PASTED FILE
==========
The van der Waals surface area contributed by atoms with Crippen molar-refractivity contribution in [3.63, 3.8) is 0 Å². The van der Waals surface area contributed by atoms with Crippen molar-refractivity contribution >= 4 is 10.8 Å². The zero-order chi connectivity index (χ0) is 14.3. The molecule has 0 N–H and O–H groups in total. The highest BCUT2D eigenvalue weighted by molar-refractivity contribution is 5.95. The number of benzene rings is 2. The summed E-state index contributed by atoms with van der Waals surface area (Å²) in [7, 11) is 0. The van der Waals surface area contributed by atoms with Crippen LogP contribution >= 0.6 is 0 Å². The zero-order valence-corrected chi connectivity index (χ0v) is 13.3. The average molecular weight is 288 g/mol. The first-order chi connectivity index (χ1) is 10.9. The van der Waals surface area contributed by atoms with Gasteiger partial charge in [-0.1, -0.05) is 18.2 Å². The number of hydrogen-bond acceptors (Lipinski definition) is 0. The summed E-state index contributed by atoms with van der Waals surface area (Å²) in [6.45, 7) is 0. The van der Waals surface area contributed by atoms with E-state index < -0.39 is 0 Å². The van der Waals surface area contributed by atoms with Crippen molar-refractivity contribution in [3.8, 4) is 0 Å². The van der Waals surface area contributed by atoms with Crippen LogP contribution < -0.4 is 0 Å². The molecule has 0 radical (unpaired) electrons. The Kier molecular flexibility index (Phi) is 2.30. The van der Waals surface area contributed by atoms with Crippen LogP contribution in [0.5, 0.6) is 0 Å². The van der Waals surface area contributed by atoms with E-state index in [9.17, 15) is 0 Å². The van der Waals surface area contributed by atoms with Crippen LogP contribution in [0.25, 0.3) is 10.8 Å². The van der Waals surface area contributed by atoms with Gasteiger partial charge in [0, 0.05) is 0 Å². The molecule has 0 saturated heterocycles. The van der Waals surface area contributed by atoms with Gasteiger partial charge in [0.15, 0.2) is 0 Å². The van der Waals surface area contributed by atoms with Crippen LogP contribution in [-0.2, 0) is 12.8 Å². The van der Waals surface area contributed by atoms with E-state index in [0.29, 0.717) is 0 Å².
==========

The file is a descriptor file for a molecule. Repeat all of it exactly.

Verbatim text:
The van der Waals surface area contributed by atoms with Crippen molar-refractivity contribution in [3.63, 3.8) is 0 Å². The van der Waals surface area contributed by atoms with Crippen molar-refractivity contribution >= 4 is 10.8 Å². The zero-order chi connectivity index (χ0) is 14.3. The molecule has 0 N–H and O–H groups in total. The highest BCUT2D eigenvalue weighted by molar-refractivity contribution is 5.95. The number of benzene rings is 2. The summed E-state index contributed by atoms with van der Waals surface area (Å²) in [7, 11) is 0. The van der Waals surface area contributed by atoms with Crippen LogP contribution >= 0.6 is 0 Å². The zero-order valence-corrected chi connectivity index (χ0v) is 13.3. The average molecular weight is 288 g/mol. The first-order chi connectivity index (χ1) is 10.9. The van der Waals surface area contributed by atoms with Gasteiger partial charge in [-0.1, -0.05) is 18.2 Å². The number of hydrogen-bond acceptors (Lipinski definition) is 0. The summed E-state index contributed by atoms with van der Waals surface area (Å²) in [6.45, 7) is 0. The van der Waals surface area contributed by atoms with E-state index < -0.39 is 0 Å². The van der Waals surface area contributed by atoms with Crippen molar-refractivity contribution in [3.8, 4) is 0 Å². The van der Waals surface area contributed by atoms with Crippen LogP contribution < -0.4 is 0 Å². The molecule has 0 radical (unpaired) electrons. The Kier molecular flexibility index (Phi) is 2.30. The van der Waals surface area contributed by atoms with Crippen LogP contribution in [0.5, 0.6) is 0 Å². The van der Waals surface area contributed by atoms with E-state index in [9.17, 15) is 0 Å². The van der Waals surface area contributed by atoms with Crippen LogP contribution in [0.25, 0.3) is 10.8 Å². The van der Waals surface area contributed by atoms with Gasteiger partial charge in [0, 0.05) is 0 Å². The molecule has 0 saturated heterocycles. The van der Waals surface area contributed by atoms with Gasteiger partial charge in [0.15, 0.2) is 0 Å². The van der Waals surface area contributed by atoms with Crippen LogP contribution in [-0.2, 0) is 12.8 Å². The van der Waals surface area contributed by atoms with E-state index in [0.29, 0.717) is 0 Å².